Marine Data Literacy 2.0

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Home > 8. Access & Services > 8.9 WMS Servers

8.9 Viewing Web Mapping Service (WMS) Operational Product Images in IDV & Google Earth

  • Exercise Title:  Viewing Web Mapping Service (WMS) Operational Product Images in IDV & Google Earth

  • Abstract:  This exercise covers the Web Mapping Service resource sites and how to view their data with 2 important browsers.

  • Preliminary Reading (in OceanTeacher, unless otherwise indicated):

    • Web Mapping Service (WMS) - "The OpenGIS« Web Map Service Interface Standard (WMS) provides a simple HTTP interface for requesting geo-registered map images from one or more distributed geospatial databases. A WMS request defines the geographic layer(s) and area of interest to be processed. The response to the request is one or more geo-registered map images (returned as JPEG, PNG, etc) that can be displayed in a browser application."  [From the OGC Standards List]

  • Required Software:

  • Other Resources: 

  • Author:  Murray Brown

  • Version:  8-6-13

"The maps returned by a WMS service are images only. They do not contain actual data." [ESRI website]

 

1.  The relatively new OGC services that can be applied to the problems of presenting data (WMS, WFS, WCS, etc) are wonderful tools.  But the ultimate users don't see everything going on behind the curtain.  I hope this exercise will reveal some of these secrets:
  • As stated above, WMS only delivers images of data, not data.  You can look, but -- essentially -- you can't touch. 
  • Other OGC services can deliver data:
    • Web Feature Service (WFS) optionally delivers the actual vector data (points, lines, polygons, etc.)
    • Web Coverage Service (WCS) optionally delivers grids
    • "Optionally" means it's technically feasibly, but possibly not enabled by the publisher
  • WMS and the other services are fundamental parts of online, dynamic ATLASES.  You cannot see this, due to the finely written shells around the basic OGC services.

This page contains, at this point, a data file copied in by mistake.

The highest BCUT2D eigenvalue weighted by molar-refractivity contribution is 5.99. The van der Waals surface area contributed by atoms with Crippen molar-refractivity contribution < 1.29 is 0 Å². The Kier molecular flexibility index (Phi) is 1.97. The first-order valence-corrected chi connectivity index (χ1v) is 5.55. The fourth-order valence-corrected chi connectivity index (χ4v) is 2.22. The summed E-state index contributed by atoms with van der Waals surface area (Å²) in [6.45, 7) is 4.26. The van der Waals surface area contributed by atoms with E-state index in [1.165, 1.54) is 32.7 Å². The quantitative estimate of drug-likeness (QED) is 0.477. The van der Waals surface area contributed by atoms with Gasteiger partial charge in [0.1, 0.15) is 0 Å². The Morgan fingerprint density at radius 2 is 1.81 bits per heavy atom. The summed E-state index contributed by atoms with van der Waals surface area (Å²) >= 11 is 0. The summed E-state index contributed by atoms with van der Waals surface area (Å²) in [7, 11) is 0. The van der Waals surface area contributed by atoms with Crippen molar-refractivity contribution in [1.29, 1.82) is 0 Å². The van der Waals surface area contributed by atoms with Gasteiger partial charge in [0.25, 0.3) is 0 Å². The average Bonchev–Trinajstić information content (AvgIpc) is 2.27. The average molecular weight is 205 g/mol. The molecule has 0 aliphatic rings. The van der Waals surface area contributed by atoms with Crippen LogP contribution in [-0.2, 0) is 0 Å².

• All WMS work through browsers, not stand-alone.  Good browsers include IDV and Google Earth and several ESRI programs.
  • WMS server locations, i.e. the URLs, are often incomplete. Sometimes they lack the final part of the complete URL string:  ?service=wms&request=getcapabilities.  This is the minimal termination, but there are additional optional arguments.
  • Even when successfully visualized, WMS images must be "refreshed" every time there is a change in physical size or placement.  So don't expect the smooth globe spinning in Google Earth.
  • About half the WMS services cited are not in operation, or they require additional URL arguments that you don't know and probably can't find.
2. Run IDV. 
3.  If you are not looking at your area of interest, then select PROJECTIONS > PREDEFINED > LIBERIA (for example).

NOTE:  This is needed at the beginning to reduce the size of the first requested image.  A global high-resolution SST image could take all day, so don't omit this step.

4.  Now you see your area.  WMS image requests will automatically be limited to this area.

5.  In IDV select DATA CHOOSERS > CATALOGS and insert the WMS URL for ETOPO1 from the MDL WMS list below (marked in red).  It' not really an "operational" product, but it's good looking and well illustrates the method.

6.  Select SHADED RELIEF and click on ADD SOURCE.
7.  Now the WMS CONTROL appears, which means that IDV is ready to make and send a formatted request to the WMS server:
  • Specific layer (based on choice in above Panel)
  • Specific area (based on PROJECTION)
  • Image size (based on current IDV setup)
  • Format (usually gif)
  • Etc.

Click on CREATE DISPLAY to send the message.

8.  The image is sent back from the WMS server and displayed in IDV.  Notice how the shading makes it easy to interpret.
9.  You can save this with FILE > SAVE AS and navigate to PRODUCTS > IDV > XIDV and use the name relief_image_liberia_etopo1_ngdc_wms.xidv
10.  Also, if you just want to save the above image, then select MAP > VIEW > CAPTURE > IMAGE.
11.  Now we'll try some of the WMS servers in the MyOcean WMS list below.
12.  Using the same steps you see above, here we're viewing the contents of the GLOBAL Ocean, Ocean Optics Products (daily observation) item in the list (marked in red).

In this case, you can expend the menu below the parameter level, to find this list.  Each item is a different color palette.  You can select one, as I have done here.